Tokyo 2020 Olympics: Japan PM Shinzo Abe orders daylight saving time study
Athlete safety is a concern but the public and businesses are divided by the proposal
Japan’s prime minister Shinzo Abe has instructed the country’s ruling Liberal Democratic Party to conduct a study into the introduction of daylight saving time for the 2020 Olympic Games in Tokyo.
The Games are scheduled for July and August - Tokyo’s hottest and most humid months - and there are concerns over athlete safety during the intense heat.
The Japan Times reports that Olympic officials are “considering a plan to move clocks two hours forward”, but the public and business sectors are divided over the plans. The BBC says the proposal has seen “major opposition on social media with many worried it would result in longer working hours”.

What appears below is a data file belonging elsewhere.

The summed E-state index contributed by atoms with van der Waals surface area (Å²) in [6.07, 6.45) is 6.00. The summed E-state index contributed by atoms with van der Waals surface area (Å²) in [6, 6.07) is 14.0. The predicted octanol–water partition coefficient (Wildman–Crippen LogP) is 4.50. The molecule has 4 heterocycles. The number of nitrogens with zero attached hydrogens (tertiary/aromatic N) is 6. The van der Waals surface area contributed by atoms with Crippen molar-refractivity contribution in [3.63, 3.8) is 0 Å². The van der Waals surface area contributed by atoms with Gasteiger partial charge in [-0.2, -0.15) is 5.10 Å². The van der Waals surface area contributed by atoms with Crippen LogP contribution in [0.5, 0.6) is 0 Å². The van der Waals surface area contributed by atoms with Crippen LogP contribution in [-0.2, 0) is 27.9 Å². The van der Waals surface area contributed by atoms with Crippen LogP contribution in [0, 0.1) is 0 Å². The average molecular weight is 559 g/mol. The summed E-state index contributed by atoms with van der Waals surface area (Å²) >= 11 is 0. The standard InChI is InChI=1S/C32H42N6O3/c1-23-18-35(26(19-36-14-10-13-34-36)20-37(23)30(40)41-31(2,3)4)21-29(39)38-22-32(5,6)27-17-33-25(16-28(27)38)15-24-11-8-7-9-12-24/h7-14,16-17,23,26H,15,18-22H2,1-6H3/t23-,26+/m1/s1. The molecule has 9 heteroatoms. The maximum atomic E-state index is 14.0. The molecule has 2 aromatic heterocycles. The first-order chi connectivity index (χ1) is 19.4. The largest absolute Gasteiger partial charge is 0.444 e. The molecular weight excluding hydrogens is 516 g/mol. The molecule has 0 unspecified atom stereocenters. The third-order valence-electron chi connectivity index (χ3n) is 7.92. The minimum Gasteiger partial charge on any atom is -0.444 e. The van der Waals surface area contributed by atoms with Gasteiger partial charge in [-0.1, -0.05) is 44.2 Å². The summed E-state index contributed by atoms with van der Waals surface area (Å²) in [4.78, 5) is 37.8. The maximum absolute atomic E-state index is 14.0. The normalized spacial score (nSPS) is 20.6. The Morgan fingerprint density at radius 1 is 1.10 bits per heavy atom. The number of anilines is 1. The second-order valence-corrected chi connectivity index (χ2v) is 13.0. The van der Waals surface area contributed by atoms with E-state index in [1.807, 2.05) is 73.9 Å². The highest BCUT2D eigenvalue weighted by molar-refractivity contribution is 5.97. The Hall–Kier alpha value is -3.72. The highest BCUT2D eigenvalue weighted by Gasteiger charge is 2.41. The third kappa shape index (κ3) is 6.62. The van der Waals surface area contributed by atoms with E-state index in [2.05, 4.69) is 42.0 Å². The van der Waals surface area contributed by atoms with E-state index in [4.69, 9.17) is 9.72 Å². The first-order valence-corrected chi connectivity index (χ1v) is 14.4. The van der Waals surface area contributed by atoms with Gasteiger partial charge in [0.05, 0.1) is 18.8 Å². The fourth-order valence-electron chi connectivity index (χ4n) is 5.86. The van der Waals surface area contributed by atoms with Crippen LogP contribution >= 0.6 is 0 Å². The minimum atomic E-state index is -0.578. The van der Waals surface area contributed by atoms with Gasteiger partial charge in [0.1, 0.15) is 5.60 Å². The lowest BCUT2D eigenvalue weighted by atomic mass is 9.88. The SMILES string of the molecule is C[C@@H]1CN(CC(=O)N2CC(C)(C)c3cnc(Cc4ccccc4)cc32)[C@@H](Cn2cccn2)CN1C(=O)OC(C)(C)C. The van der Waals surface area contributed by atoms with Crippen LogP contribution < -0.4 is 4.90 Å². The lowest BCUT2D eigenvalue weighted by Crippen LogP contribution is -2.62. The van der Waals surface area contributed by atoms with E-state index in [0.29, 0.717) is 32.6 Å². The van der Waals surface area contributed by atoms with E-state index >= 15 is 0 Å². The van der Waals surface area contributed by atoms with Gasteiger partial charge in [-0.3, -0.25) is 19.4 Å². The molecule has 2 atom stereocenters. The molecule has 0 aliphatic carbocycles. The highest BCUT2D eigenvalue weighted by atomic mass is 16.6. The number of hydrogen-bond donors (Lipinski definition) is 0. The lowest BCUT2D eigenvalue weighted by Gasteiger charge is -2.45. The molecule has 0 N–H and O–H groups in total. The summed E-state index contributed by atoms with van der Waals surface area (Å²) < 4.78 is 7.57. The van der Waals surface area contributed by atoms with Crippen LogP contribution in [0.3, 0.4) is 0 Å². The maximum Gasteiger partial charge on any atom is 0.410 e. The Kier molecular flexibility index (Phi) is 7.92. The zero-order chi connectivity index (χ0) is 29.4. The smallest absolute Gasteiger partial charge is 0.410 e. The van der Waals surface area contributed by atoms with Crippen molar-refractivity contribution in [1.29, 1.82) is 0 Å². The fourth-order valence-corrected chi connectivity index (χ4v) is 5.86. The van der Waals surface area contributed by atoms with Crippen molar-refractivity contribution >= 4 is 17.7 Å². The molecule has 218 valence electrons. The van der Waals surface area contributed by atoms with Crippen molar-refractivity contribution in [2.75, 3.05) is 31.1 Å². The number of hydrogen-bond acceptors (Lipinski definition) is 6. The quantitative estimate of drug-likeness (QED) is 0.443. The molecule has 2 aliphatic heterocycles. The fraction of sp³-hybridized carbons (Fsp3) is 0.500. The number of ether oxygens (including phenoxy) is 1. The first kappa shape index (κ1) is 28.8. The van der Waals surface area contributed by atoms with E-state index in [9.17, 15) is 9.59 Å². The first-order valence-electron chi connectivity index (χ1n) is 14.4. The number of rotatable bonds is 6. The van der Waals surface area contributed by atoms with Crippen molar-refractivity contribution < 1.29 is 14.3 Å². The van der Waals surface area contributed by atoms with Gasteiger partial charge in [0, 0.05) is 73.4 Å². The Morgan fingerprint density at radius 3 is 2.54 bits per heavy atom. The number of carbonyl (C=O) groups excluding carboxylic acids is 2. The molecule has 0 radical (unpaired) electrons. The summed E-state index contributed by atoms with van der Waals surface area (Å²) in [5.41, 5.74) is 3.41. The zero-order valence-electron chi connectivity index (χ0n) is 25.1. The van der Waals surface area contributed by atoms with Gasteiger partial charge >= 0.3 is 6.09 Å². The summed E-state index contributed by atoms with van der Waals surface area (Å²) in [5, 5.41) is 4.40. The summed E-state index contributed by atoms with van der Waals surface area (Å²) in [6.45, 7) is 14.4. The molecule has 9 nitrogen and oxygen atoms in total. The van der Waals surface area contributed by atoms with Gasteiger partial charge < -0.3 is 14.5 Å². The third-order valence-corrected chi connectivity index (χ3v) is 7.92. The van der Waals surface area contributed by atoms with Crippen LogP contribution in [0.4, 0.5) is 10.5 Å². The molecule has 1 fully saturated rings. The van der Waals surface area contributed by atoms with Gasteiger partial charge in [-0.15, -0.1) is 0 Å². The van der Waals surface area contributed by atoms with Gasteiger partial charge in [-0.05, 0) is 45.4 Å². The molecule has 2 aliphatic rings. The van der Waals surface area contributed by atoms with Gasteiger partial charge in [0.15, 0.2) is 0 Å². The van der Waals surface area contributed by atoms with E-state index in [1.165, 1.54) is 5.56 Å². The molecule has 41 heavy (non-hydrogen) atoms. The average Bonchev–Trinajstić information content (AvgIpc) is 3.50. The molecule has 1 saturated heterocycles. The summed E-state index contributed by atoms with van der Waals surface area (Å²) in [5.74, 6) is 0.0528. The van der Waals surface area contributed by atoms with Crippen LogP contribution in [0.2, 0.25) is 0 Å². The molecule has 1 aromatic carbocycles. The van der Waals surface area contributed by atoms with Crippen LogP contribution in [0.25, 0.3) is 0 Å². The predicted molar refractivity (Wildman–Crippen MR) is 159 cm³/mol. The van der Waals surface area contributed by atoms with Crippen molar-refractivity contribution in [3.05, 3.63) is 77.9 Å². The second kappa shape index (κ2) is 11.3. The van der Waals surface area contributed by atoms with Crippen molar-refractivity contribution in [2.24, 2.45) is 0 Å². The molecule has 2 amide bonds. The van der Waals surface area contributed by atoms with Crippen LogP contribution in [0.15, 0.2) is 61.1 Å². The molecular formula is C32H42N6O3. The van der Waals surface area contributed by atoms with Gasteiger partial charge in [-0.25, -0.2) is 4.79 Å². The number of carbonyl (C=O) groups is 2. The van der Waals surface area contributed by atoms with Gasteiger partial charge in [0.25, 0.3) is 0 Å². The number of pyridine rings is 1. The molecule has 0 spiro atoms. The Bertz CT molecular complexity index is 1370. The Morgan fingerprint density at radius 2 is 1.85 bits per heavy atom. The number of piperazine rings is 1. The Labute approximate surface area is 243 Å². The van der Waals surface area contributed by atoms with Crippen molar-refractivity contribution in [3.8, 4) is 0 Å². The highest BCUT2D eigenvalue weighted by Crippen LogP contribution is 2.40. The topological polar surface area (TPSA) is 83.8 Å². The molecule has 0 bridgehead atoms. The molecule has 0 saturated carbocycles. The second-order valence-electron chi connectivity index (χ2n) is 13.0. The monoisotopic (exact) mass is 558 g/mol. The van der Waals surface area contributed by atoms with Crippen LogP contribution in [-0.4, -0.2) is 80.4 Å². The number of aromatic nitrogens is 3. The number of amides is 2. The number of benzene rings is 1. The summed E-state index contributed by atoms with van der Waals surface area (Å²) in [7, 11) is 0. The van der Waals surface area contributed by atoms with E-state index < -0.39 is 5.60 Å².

While no plans have yet been confirmed, chief cabinet secretary Yoshihide Suga said the potential introduction of daylight saving time would have a major impact on people’s lives in the Japanese capital.
The BBC’s Tokyo correspondent Rupert Wingfield-Hayes writes: “A combination of the 2020 Summer Olympics and the 2018 summer heatwave have brought this issue to a head.
“There is genuine concern that the heat could put athletes’ lives at risk. And so, the Japanese government is considering moving the clocks forward two hours between June and August, on a trial basis next year, and then for the Olympics in 2020.
“But there could be resistance. Japan tried daylight saving once before - during the post-war American occupation.
“Workers complained the evening sunshine just allowed their bosses to keep them working even longer. In 1952 when occupation ended, daylight saving was abandoned.”